Libben (1998) proposes a representation of compounds at three levels: the stimulus, lexical and conceptual levels, and a double representation of semantic transparency at the conceptual level. One representation considers "the semantic relationship between the meaning of a morpheme within a compound and the independent meaning of that same morpheme" (Libben 1998: 37). The other representation deals with the transparency of the "compound as a whole" (Libben 1998: 37-38). Libben called this componentiality, which is lacking in bahuvrihi compounds, as pointed out by Libben (1998: 38). In these compounds the meaning is opaque, not because of the opacity of the constituents, but because the meaning of the compound is noncomponential. This is the case of rabirruivo 'redstart (phoenicurus)', from rabo 'tail' and ruivo 'red'. According to Libben (1998: 38-39), semantic transparency "is not monolithic but rather is composed of two broad types yielding eight possible transparency profiles [...]". This is in accordance with Schreuder and Baayen (1995: 140) who stipulate that "[...] a semantically transparent relation between a complex word and its constituents can be modelled as a substantial overlap between the set of (semantic) representations of the complex word and the sets of representations of its constituents".

This overlap is also a property of semantic transparency of affixed words. Nevertheless, semantic transparency encounters different problems in compounds and affixed words. As pointed out by Libben (1994), this is because the analysability of compounds contrasts with the open list of roots, whilst the affixed words must be matched with constituents that belong to a closed list. Further, affixes do not have referential semantics, which may make their identification as units difficult.

Libben et al.'s (2003: 62) definition of semantic transparency of compounds, as "the manner in which a morpheme's semantic characteristics in a multimorphemic word correspond to its semantic characteristics as a free--standing lexical item" does not apply to affixed words, as morphemes do not stand as free lexical units. Even in psycholinguistic studies, the definition of semantic transparency is grounded in linguistic structures. Semantic opaqueness corresponds to non--compositionality and semantic transparency with compositionality.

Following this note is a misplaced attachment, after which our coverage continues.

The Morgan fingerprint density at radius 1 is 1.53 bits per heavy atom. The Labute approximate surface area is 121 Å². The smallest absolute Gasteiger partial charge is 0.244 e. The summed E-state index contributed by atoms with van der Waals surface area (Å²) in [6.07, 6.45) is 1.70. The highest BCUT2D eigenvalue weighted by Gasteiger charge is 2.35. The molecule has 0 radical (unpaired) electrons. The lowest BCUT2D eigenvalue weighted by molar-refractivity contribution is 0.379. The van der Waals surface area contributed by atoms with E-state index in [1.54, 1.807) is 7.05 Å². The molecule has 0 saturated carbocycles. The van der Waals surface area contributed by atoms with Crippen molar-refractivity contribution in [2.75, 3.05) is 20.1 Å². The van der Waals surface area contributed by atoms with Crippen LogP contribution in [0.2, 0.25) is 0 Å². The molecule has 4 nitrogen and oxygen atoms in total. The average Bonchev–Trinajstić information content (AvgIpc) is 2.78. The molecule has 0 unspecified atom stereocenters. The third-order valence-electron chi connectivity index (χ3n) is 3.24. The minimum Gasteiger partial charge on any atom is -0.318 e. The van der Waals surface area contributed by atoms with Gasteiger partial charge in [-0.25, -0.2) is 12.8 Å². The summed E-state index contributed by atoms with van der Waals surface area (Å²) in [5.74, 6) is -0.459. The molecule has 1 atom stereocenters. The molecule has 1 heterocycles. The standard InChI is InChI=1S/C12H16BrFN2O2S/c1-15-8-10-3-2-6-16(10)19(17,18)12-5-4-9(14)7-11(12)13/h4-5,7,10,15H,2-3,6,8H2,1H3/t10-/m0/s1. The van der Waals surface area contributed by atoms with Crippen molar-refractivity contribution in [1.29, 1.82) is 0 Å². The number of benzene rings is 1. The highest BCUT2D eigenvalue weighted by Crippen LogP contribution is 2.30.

However, in attempting to define semantic transparency based on the analysis of the word constituents, a problem arises with some words. Although their meaning results from the combination of the meanings of constituents, their semantics is not easily interpretable to the speaker. This is the case of potential constructs such as anti--anti--anti--anti--nacionalismo 'anti--anti--anti--anti--nationalism'. The meaning of the construct is compositional, but the speaker has to make an explicit effort to count the number of anti--and apply it to the meaning of each one of the constructs (anti--anti--nacionalismo is the 'attitude of being against the anti--nacionalismo'; anti--anti--anti--nacionalismo is the 'attitude of being against the attitude of being against the anti--nacionalismo'; anti--anti--anti--anti--nacionalismo is the 'attitude of being against the attitude of being against the attitude of being against the anti--nacionalismo'). The semantics of anti--anti--nacionalismo seems to be achieved effortlessly. However, the subsequent constructions require the speaker to think explicitly about the compositionality involved in the constructs.